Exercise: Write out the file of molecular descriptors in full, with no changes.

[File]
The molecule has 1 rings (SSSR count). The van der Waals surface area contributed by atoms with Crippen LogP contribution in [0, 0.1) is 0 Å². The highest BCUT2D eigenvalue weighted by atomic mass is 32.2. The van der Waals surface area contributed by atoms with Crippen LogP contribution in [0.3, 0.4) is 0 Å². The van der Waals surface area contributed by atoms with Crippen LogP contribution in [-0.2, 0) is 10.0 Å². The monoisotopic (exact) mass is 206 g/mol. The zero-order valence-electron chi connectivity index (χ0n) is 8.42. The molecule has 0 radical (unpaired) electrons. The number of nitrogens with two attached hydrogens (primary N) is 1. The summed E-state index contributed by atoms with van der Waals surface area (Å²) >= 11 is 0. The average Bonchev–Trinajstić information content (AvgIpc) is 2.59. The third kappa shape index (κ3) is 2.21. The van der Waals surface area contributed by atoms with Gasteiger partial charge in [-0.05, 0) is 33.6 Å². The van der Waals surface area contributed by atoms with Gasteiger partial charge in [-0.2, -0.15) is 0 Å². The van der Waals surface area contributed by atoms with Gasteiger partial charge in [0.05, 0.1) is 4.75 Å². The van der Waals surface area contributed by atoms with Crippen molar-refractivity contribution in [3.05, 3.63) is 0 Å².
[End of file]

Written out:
The molecule has 1 rings (SSSR count). The van der Waals surface area contributed by atoms with Crippen LogP contribution in [0, 0.1) is 0 Å². The highest BCUT2D eigenvalue weighted by atomic mass is 32.2. The van der Waals surface area contributed by atoms with Crippen LogP contribution in [0.3, 0.4) is 0 Å². The van der Waals surface area contributed by atoms with Crippen LogP contribution in [-0.2, 0) is 10.0 Å². The monoisotopic (exact) mass is 206 g/mol. The zero-order valence-electron chi connectivity index (χ0n) is 8.42. The molecule has 0 radical (unpaired) electrons. The number of nitrogens with two attached hydrogens (primary N) is 1. The summed E-state index contributed by atoms with van der Waals surface area (Å²) >= 11 is 0. The average Bonchev–Trinajstić information content (AvgIpc) is 2.59. The third kappa shape index (κ3) is 2.21. The van der Waals surface area contributed by atoms with Gasteiger partial charge in [-0.05, 0) is 33.6 Å². The van der Waals surface area contributed by atoms with Gasteiger partial charge in [-0.2, -0.15) is 0 Å². The van der Waals surface area contributed by atoms with Gasteiger partial charge in [0.05, 0.1) is 4.75 Å². The van der Waals surface area contributed by atoms with Crippen molar-refractivity contribution in [3.05, 3.63) is 0 Å².